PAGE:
- SA team extend lead in Indian Test
- Blitzboks blast past Kiwis to reach Dubai semi-finals
- Van Niekerk pays tribute to triumphant Bolt
- Banyana dominate but go down to Ghana in playoff
- Blitzboks bag three wins in Dubai
- International honours for Olympic coach Barrow
- Hall of Fame honours for SA legend Sally Little
- Blitzboks off to a great start with Ugandan whitewash
- Banyana going all out to bag bronze in Cameroon
- Powell opts for experience at Dubai Sevens
SA’s top runners nurture new talent in Cape Town road race
- Updated: April 14, 2016
There’s an air of excitement ahead of Sunday morning’s SPAR Women’s 10km Challenge in Cape Town.
Most of South Africa’s top female roadrunners will be taking part in the race, which starts at the Cape Town Stadium and ends at Greenpoint Common. The standard is expected to be very high, with many of the top runners in the process of trying to qualify for the Olympic Games in Rio de Janeiro in August.
The SPAR Grand Prix champion in 2014, Diana-Lebo Phalula will be in the Netherlands, where she hopes to qualify for the marathon, while last year’s Cape Town winner, Mapaseka Makhanya (pictured above), has withdrawn for personal reasons.
However, runners of the calibre of former Cape Town winners Rutando Nyahora and Rene Kalmer, as well as Kalmer’s sister Christine, Phalula’s twin, Lebogang, and KwaZulu-Natal’s Jenna Challenor will be fighting it out for top honours.
Irvette van Zyl, who won the Two Oceans half marathon last month, appears to be back at full strength after giving birth to a son in September, and many predict that this could be her year.
In addition to trying to win the Cape Town race, which is the first in the five-race Challenge series, the top runners will be striving to win valuable Grand Prix points. The Grand Prix is celebrating its 10th anniversary this year, and with prize money totalling more than R400 000 rand, there is plenty of incentive for runners to do well. The Grand Prix winner will take home R160 000 and the runner-up will receive R53 000.
In an exciting new development, the six women who have won the Grand Prix title, will each take a junior athlete under their wing. This mentorship programme will include the junior runners travelling to the races with their mentors, and having access to advice about training, strategy and various aspects of competition.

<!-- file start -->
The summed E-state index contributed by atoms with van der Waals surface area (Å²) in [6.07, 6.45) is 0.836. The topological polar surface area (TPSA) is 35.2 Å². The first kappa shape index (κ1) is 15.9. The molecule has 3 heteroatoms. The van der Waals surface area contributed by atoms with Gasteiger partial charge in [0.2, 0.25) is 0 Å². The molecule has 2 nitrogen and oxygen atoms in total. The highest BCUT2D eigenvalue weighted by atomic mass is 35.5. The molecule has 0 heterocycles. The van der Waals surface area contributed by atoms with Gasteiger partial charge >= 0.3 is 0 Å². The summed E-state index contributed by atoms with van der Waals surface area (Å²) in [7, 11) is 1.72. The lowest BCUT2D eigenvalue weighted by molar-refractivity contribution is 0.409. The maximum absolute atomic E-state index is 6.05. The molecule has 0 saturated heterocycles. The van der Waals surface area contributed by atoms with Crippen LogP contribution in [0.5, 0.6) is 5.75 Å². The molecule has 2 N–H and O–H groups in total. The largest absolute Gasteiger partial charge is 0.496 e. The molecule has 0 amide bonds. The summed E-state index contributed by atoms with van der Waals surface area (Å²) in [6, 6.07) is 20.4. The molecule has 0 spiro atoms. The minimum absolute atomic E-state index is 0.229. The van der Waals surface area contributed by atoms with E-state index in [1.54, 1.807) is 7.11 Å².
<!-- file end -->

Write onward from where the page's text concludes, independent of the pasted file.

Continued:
The six juniors who have been selected for the programme are no strangers to the SPAR Challenge series and include the three who took top honours in the junior category of the Grand Prix last year.
Kalmer, who has won the Grand Prix title three times, has been paired with Chery-Lee Schoeman, who represents Gauteng in track and cross-country. In 2015, Schoeman was first junior home in several 10km road races, including the Northgate 10km, where she was third overall in 38min 44sec.
Two times Grand Prix winner Van Zyl will mentor Nicole van der Merwe, who won the junior Grand Prix title last year. Van der Merwe has represented South Africa in cross-country and has an impressive personal best time of 34.52. She was first junior home in the Durban Challenge race last year.
Simonay Weitsz, who boasts eight national athletic titles, and who has represented South Africa in athletics and cross-country, has been paired with Mapaseka Makhanya. Weitsz was first junior home in the Challenge race in Port Elizabeth last year, and second in Durban.
Lebohang Ramela was handpicked by her mentor, the inaugural Grand Prix winner, Poppy Mlambo, who says her protégé is a future star. Ramela excelled at the South African schools championships, and won three 5km races in 2015, including the Totalsports 5km, in a record time of 17.16 minutes.
Diana-Lebo Phalula will mentor Tuks High School pupil Keletso Senosi, another young runner who has excelled in track and cross-country. She won gold at the AGN 10km Championships, and was one of the stars of the SA Schools Track and Field championships.
Lebogang Phalula has been paired with up and coming Ashleigh Simonis of the Western Cape..
SPAR has announced that there will be a cash incentive for the combination that do best over the five races, with their top three performances taken into consideration.
Kalmer, who has won more Challenge races than any other runner, said she was very excited about the mentorship programme.
‘I think it’s awesome that we are going to mentor some of the junior runners,’ she said. ‘I feel privileged to be able to give something back.’
She said the junior runners would find that running was not always plain sailing, but their mentors would be there to help them through the bad patches.
‘The juniors will travel to the SPAR races with us, so we will be able to advise them and to help them with training programmes and race tactics. I think we will be like a helpline for the juniors. It is all part of building for the future,’ said Kalmer.
Picture of Mapaseka winning last year’s Cape Town leg of the series courtesy of Reg Caldecott